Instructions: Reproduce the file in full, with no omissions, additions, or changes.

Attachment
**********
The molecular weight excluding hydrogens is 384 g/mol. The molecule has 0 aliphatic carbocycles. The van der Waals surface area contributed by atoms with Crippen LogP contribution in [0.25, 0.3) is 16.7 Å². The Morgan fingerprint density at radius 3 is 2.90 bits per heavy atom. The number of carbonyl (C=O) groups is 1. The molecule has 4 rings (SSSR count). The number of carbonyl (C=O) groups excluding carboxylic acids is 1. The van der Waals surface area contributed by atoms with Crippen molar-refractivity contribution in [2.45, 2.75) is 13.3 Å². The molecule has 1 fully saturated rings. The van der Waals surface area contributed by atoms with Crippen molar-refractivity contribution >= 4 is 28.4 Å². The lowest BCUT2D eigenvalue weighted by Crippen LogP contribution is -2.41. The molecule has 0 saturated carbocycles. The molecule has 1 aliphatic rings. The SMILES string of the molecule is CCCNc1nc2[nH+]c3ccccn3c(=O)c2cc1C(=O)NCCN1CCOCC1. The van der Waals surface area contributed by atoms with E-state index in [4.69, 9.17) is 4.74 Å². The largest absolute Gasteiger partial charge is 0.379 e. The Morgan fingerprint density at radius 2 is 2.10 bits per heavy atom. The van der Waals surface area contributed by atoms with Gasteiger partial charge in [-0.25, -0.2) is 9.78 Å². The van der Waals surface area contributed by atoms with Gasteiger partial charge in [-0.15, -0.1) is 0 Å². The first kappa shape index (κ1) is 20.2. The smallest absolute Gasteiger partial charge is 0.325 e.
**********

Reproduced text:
The molecular weight excluding hydrogens is 384 g/mol. The molecule has 0 aliphatic carbocycles. The van der Waals surface area contributed by atoms with Crippen LogP contribution in [0.25, 0.3) is 16.7 Å². The Morgan fingerprint density at radius 3 is 2.90 bits per heavy atom. The number of carbonyl (C=O) groups is 1. The molecule has 4 rings (SSSR count). The number of carbonyl (C=O) groups excluding carboxylic acids is 1. The van der Waals surface area contributed by atoms with Crippen molar-refractivity contribution in [2.45, 2.75) is 13.3 Å². The molecule has 1 fully saturated rings. The van der Waals surface area contributed by atoms with Crippen molar-refractivity contribution >= 4 is 28.4 Å². The lowest BCUT2D eigenvalue weighted by Crippen LogP contribution is -2.41. The molecule has 0 saturated carbocycles. The molecule has 1 aliphatic rings. The SMILES string of the molecule is CCCNc1nc2[nH+]c3ccccn3c(=O)c2cc1C(=O)NCCN1CCOCC1. The van der Waals surface area contributed by atoms with E-state index in [4.69, 9.17) is 4.74 Å². The largest absolute Gasteiger partial charge is 0.379 e. The Morgan fingerprint density at radius 2 is 2.10 bits per heavy atom. The van der Waals surface area contributed by atoms with Gasteiger partial charge in [-0.25, -0.2) is 9.78 Å². The van der Waals surface area contributed by atoms with Gasteiger partial charge in [-0.15, -0.1) is 0 Å². The first kappa shape index (κ1) is 20.2. The smallest absolute Gasteiger partial charge is 0.325 e.